One of my frustrations then and even now is how quickly when we start talking about Indigenous peoples and education, so many assume we mean culture and the realm of culture. In particular, at that time, multicultural education sort of operated on the assumption, “Oh, we all eat different foods and we all celebrate different things. We can learn about all that in school.” I was much more interested in the material analysis of what was beyond culture. What was the actual desire of colonizers when they encountered other “cultures”? And the desire, then and now, continues to be land. And so, I started to trace how it is that the civilizing project of Indigenous peoples started first as an educational initiative, mostly executed by white women who went West. How did schooling serve the ultimate project, which was to gain access to land? I started to trace that as one of my central questions. Part of the civilizing mission truly was to bring Indigenous peoples into the capitalist project and to abolish collectivities and, for sure, collective land holdings. And this was the curriculum, right? The curriculum, in so many ways, was and is about conscripting Indigenous students into individualism.
Yeah, private property. And they thought that, if they gave Indians their own little plot of land like the rest of the “civilized” people, they could gain access to the “surplus” land. And Indians would relent and learn to be proper civilized subjects.
Yes, and you come at it by seeing education as a filter for those values or that consciousness. And I’m slowly nudging us into a conversation about the university. Your book was published in 2004, and it continues to be urgent and relevant with the anniversary edition. I do wonder if you are an autodidact. From what I can tell, the field is still fighting to be established. Native American Indigenous Studies (NAIS), if we want to call it that, is still fighting the system. It has not been canonized.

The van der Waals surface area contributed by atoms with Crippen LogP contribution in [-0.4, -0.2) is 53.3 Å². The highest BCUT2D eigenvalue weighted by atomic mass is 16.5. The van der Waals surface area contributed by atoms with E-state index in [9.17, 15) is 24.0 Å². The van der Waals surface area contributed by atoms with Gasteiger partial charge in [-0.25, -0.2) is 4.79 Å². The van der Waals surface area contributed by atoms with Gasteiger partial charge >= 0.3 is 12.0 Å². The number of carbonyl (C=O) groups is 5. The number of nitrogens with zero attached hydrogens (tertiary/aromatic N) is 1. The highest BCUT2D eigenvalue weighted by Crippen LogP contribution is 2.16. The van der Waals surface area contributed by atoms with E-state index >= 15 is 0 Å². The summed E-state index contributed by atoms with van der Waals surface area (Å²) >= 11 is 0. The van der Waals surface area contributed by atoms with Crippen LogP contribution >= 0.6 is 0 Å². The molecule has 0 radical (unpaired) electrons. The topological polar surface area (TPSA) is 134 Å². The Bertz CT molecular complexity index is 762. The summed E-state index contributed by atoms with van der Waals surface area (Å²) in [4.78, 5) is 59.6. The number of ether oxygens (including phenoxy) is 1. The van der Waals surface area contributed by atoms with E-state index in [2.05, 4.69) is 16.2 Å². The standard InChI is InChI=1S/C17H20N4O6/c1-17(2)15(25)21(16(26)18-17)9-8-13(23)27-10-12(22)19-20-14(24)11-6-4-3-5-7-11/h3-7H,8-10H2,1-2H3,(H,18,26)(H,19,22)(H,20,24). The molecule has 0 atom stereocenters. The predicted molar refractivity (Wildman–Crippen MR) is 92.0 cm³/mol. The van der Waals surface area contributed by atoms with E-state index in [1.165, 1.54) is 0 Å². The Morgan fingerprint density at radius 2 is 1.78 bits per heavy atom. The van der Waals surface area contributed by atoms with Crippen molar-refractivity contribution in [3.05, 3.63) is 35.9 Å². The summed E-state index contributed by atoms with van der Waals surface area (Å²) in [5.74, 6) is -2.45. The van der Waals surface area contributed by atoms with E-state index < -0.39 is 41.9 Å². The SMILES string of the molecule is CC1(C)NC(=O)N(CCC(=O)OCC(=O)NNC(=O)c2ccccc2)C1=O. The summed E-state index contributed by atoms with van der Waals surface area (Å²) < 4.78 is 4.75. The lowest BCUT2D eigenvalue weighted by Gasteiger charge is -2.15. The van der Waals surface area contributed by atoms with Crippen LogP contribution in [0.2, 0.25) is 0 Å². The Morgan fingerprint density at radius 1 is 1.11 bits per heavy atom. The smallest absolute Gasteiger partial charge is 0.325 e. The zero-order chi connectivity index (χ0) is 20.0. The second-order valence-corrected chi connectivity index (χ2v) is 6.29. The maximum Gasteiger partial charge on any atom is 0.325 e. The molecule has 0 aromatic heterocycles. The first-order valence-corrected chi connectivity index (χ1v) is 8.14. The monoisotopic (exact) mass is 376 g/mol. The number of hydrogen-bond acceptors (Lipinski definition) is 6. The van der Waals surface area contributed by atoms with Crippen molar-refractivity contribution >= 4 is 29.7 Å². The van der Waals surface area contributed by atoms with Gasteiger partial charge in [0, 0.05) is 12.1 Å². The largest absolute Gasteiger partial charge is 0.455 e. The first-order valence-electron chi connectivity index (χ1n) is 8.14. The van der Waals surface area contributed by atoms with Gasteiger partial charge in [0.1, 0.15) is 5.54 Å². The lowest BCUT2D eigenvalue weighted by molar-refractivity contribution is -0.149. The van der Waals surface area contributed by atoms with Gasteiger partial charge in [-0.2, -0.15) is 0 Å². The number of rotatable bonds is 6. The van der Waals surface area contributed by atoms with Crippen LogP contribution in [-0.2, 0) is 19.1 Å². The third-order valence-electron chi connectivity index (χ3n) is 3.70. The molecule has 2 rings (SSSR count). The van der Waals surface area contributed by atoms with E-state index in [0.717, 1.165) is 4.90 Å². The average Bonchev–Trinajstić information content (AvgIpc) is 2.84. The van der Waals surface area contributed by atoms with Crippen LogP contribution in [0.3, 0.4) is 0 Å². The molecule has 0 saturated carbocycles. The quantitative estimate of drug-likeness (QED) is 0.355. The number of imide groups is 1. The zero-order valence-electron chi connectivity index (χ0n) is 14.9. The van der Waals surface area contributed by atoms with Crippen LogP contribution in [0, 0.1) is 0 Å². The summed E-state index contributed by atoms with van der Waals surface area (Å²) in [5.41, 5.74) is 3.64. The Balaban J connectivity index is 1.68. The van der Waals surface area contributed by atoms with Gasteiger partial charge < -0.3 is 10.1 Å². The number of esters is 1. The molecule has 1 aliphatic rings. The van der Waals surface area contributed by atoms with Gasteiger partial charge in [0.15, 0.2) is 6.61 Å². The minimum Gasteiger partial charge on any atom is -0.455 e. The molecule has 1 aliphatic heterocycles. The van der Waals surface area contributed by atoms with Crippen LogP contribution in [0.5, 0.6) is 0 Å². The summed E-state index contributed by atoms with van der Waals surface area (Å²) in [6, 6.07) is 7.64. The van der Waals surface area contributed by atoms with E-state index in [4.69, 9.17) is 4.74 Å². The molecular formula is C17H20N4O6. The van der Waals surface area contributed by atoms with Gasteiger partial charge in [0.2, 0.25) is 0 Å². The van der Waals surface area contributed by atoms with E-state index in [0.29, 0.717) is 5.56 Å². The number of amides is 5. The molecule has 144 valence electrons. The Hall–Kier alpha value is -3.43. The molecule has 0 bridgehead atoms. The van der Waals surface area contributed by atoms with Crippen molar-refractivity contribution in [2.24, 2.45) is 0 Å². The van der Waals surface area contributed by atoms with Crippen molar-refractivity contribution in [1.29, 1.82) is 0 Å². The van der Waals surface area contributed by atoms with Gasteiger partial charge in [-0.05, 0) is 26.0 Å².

I’m 100 percent autodidact in so many ways. I don’t know that I should say this out loud, but even as a college student, the only academic class I had in my first year was English. They assigned the student athletes to a particular teacher. I’ll never forget this guy who wore a Hawaiian shirt and shorts and sandals in class. And we came in and had our little slip of how many classes we were going to have to miss for games and all that. And he was sort of like, “Sure, whatever you need.” We got the message that we didn’t really need to be there. And at the time, I thought, this is amazing, all I have to do is play soccer! It wasn’t until much later that I realized what a disservice that was. Writing is still such a struggle for me! I didn’t go to a good grad program, and so much of what I read and learn, I just had to teach myself or I learned through conversations with other people. So, it’s been challenging.
As a scholar, you are arguing against individualism and scholarship. Can we ever get out of that? How does one even shift that thinking?
It’s going to sound way too easy. I mean, you have to have a strategy and a plan to chip away at it in a really granular but persistent way. But there’s always another way. I think of the women of the Combahee River Collective who just did it and wrote as a group. And that was part of my inspirational thinking. And, you know, we do other things as collectives in movement work. And we do organizing work as collectives where we don’t always know the specific individuals, which functions as a form of protection. It just makes sense to me that we should do scholarly work in similar ways, particularly when we’re choosing to write dicey stuff. It makes sense to be part of collectivities for so many reasons.